Feral cat population decreasing in Ocean Springs

Feral cat population decreasing in Ocean Springs
The Feral Feline Coalition has spayed and neutered more than 140 cats in Ocean Springs. (Photo Source: WLOX)
The city of Ocean Springs has had a history with a growing population of wild felines. (Photo Source: WLOX)
The city of Ocean Springs has had a history with a growing population of wild felines. (Photo Source: WLOX)
Linda Cox says her non-profit helps feral cats get healthy and adopted into loving families. (Photo Source: WLOX)
Linda Cox says her non-profit helps feral cats get healthy and adopted into loving families. (Photo Source: WLOX)

OCEAN SPRINGS, MS (WLOX) - Right now, an organization in Ocean Springs is claiming success in helping control the feral cat population in the city.

The city of Ocean Springs has had a history with a growing population of wild felines. "The population is out of control. 2000 feral cats in the city, not in one place but just spread all over," said Linda Cox who started the Feral Feline Coalition about two years ago.

Cox said it all started after she found a large colony of cats in the city. Some of those cats were in poor shape, so she and a few others nursed them back to health and started adopting them out.

"We started trapping all the cats that were left. We spayed, neutered whatever was there. Mostly female, since they tend to live together like family groups," said Cox.

According to Cox, the efforts have been supported by helpful city leaders. Working hand in hand with those making decisions in the city, Cox said the coalition has spayed and neutered more than 140 cats, so far.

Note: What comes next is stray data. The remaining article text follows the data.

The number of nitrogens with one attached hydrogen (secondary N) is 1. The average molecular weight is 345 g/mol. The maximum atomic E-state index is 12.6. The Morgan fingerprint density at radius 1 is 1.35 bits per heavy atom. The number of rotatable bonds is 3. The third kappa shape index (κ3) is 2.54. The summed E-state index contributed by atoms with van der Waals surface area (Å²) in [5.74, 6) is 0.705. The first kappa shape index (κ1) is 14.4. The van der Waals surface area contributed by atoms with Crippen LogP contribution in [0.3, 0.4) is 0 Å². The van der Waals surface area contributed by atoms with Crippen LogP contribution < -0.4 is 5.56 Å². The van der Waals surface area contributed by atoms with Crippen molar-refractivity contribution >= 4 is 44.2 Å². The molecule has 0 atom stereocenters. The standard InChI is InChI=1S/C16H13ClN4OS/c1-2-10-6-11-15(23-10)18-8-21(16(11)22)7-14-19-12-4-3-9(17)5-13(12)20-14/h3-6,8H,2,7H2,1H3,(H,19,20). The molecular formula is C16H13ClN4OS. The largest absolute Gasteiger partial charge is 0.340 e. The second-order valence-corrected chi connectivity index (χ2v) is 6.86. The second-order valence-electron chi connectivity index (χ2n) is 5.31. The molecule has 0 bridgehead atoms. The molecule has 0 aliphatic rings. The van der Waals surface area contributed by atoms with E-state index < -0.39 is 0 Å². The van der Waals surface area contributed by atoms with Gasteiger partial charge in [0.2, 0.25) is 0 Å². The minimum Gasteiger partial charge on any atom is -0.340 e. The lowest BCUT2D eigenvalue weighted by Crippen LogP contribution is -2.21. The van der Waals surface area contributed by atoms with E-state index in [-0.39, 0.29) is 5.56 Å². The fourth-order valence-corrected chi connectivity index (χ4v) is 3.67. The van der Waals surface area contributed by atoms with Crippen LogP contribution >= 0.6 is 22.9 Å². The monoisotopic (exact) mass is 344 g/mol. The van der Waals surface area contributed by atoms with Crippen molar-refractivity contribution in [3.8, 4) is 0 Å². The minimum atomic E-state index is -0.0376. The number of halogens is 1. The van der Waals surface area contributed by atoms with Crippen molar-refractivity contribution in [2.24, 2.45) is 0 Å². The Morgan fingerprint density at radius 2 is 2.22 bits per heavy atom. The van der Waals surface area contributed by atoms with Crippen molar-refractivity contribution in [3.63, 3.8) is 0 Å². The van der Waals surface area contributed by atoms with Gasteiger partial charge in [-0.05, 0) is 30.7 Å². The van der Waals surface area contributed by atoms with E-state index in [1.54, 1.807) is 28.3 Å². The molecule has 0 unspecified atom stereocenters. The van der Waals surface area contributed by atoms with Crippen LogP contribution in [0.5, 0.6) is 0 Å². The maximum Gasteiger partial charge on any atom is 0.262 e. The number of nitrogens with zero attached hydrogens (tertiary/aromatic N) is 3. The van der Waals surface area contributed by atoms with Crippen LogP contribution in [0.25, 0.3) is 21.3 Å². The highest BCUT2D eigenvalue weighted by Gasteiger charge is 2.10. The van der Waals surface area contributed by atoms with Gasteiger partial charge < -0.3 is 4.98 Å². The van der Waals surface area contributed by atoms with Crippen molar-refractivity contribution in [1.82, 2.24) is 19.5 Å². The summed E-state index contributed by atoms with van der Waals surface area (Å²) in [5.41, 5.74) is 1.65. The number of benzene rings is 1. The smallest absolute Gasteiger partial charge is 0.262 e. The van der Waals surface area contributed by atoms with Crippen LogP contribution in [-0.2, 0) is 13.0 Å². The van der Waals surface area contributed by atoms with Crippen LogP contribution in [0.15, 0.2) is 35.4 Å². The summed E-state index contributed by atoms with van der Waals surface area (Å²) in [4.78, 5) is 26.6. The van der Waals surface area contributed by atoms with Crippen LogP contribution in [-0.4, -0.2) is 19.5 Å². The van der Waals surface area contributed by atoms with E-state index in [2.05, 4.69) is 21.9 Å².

It's not just the city officials helping the process along. "The businesses along Washington Avenue here are so supportive of these animals," said Cox.
    
One of the businesses that's helped control the population of cats downtown is the Candy Cottage. Rose Vasquez with Candy Cottage is one of the business leaders in the area who helped start the trap and release program.

According to Vosquez, the number of cats in the area has drastically declined recently. "When I came here, there were about 30 something of them, and now we're down to about four or five," she said.

Cox and her non-profit take care of the few cats that don't get adopted and she said the felines even help keep the pest population at a minimum.

She says it's just her way of making a difference in the community. "Like Mother Teresa said, I can't do great things all the time but I can do small things with great love," said Cox.

According to Cox, the Feral Feline Coalition relies solely on donations from the community to maintain its efforts.

Copyright 2018 WLOX. All rights reserved.